Kürkçü Han

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The main (southern) courtyard of the han today

The Kürkçü Han (Turkish: Kürkçü Han, lit. 'Inn of the Furriers') is a large historic han (caravanserai) in Istanbul, Turkey. Founded by Mahmud Pasha, the grand vizier of Mehmet II, it was completed in 1467 and is the oldest surviving caravanserai in the city, although it has been modified, partly ruined, and renovated over the centuries.

Historical background[edit]

The courtyard of the Kürkçü Han, looking west; the high stone structure in the background is the 18th-century Büyük Yeni Han

The han is located in the central historic market district that extends from the Grand Bazaar to the Eminönü neighbourhood on the shore of the Golden Horn.[1] Since the founding of the first bedesten by Mehmet II between 1456 and 1461, the Grand Bazaar developed into the city's main hub of international trade, spawning entire districts of shops, warehouses, and merchant lodgings.[2][3][4] A han, a type of urban caravanserai, was a common type of commercial structure in Ottoman architecture (and more broadly in Islamic-world architecture) which served a number of functions including lodging for foreign merchants, storage for goods or merchandise, housing for artisan workshops, and offices from which to conduct dealings.[2]

The Kürkçü Han was part of a religious and charitable complex, a külliye, that was founded by Mahmud Pasha, the grand vizier of Sultan Mehmet II Fatih "the Conqueror". The main part of the complex, the Mahmut Pasha Mosque, was completed in 1464 and is one of the earliest Ottoman architectural complexes in Istanbul. The waqf (endowment) of the mosque and its associated charitable buildings was quite extensive, covering a number of different buildings across the surrounding district, which suggests that Mehmet II may have entrusted Mahmud Pasha with developing this district near the commercial heart of the city, just east and north of the area which would become the Grand Bazaar.[5][6][7] The hammam (bathhouse) of the complex, the Mahmut Pasha Hamam, is located about one block south of the han.[1]

The caravanserai of the Mahmut Pasha complex, located a few blocks north of the mosque, is known today as the Kürkçü Han ("Caravanserai of the Fur Merchants"). It was completed in 1467 and is the oldest surviving caravanserai in Istanbul, albeit with some modifications and restorations over time. The building contributed to the revenues of the mosque's waqf foundation by collecting rent from the shops and offices which occupied its rooms. The caravanserai is still used by shops and businesses today.[6][7]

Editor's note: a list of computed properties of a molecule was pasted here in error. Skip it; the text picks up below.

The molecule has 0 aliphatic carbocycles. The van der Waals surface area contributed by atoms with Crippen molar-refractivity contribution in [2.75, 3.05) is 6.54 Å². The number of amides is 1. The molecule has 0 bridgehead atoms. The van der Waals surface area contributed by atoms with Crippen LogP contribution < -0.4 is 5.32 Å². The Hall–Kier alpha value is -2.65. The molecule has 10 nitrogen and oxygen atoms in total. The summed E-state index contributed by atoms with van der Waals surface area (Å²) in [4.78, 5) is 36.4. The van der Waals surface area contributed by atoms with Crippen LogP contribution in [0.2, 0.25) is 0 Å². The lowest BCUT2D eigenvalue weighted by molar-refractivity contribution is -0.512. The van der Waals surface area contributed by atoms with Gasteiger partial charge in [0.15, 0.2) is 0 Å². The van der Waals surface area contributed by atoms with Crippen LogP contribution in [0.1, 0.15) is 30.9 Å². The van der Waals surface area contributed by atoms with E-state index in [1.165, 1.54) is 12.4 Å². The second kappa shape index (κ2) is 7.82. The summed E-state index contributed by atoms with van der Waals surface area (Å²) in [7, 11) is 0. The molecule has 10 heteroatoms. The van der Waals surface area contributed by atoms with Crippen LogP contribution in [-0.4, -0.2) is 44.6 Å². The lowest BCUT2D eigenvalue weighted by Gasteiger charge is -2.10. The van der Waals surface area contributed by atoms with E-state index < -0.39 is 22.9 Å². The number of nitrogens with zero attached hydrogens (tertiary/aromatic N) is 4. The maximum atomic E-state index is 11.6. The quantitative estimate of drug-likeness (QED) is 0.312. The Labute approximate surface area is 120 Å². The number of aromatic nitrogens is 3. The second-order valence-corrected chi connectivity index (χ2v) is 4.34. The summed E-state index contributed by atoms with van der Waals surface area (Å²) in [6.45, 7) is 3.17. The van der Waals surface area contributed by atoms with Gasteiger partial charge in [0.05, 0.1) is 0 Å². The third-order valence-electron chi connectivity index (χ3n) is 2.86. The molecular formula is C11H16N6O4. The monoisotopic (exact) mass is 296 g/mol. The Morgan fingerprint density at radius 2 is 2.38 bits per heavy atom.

The main entrance of the Kürkçü Han today


The han's form is typical of the earlier urban caravanserais built in Ottoman cities like Bursa.[6] It consisted of two large adjacent courtyards: an almost square one to the south, which remains relatively intact, and a more irregularly-shaped one to the north which has not been well preserved. A more modern rectangular mosque now occupies the center of the main south courtyard[8] but originally there was probably a fountain and a small mosque (mescit) here instead.[6] The courtyard is surrounded by a two-story arched gallery which gave access to numerous rooms across two stories. The total number of rooms historically available in the han varies depending on the sources consulted. By one count it may have been around 167.[9] By another count, the two stories around the south courtyard had about 45 rooms each while the north courtyard had about 30 rooms on each of its two stories (roughly 150 in total).[7] The han's main entrance gate today is on its eastern side.

See also[edit]


  1. ^ a b Sumner-Boyd, Hilary; Freely, John (2010). Strolling Through Istanbul: The Classic Guide to the City (Revised ed.). Tauris Parke Paperbacks.
  2. ^ a b Duranti, Andrea (2012). "A Caravanserai on the Route to Modernity: The Case of the Valide Han of Istanbul". In Gharipour, Mohammad (ed.). The Bazaar in the Islamic City: Design, Culture, and History. Oxford University Press. pp. 229–250. ISBN 9789774165290.
  3. ^ Türkoğlu, İnci. "Grand Bazaar". Discover Islamic Art, Museum With No Frontiers. Retrieved June 22, 2020.
  4. ^ "Kapalıçarşı". Archnet. Retrieved 2020-06-24.
  5. ^ Kuban, Doğan (2010). Ottoman Architecture. Antique Collectors' Club. pp. 189–191.
  6. ^ a b c d Goodwin, Godfrey (1971). A History of Ottoman Architecture. New York: Thames & Hudson. pp. 109–110. ISBN 0500274290.
  7. ^ a b c Sumner-Boyd, Hilary; Freely, John (2010). Strolling Through Istanbul: The Classic Guide to the City (Revised ed.). Tauris Parke Paperbacks.
  8. ^ "MAHMUTPASA KÜRKÇÜ HAN" (in Turkish). Retrieved 2020-10-31.
  9. ^ Yaşar, Ahmet (2018). "The Construction Of Commercial Space In Eighteenth-Century Istanbul: The Case Of Büyük Yeni Han". Middle East Technical University Journal of the Faculty of Architecture. 35 (1): 183–200.

Coordinates: 41°0′47.2″N 28°58′12.3″E / 41.013111°N 28.970083°E / 41.013111; 28.970083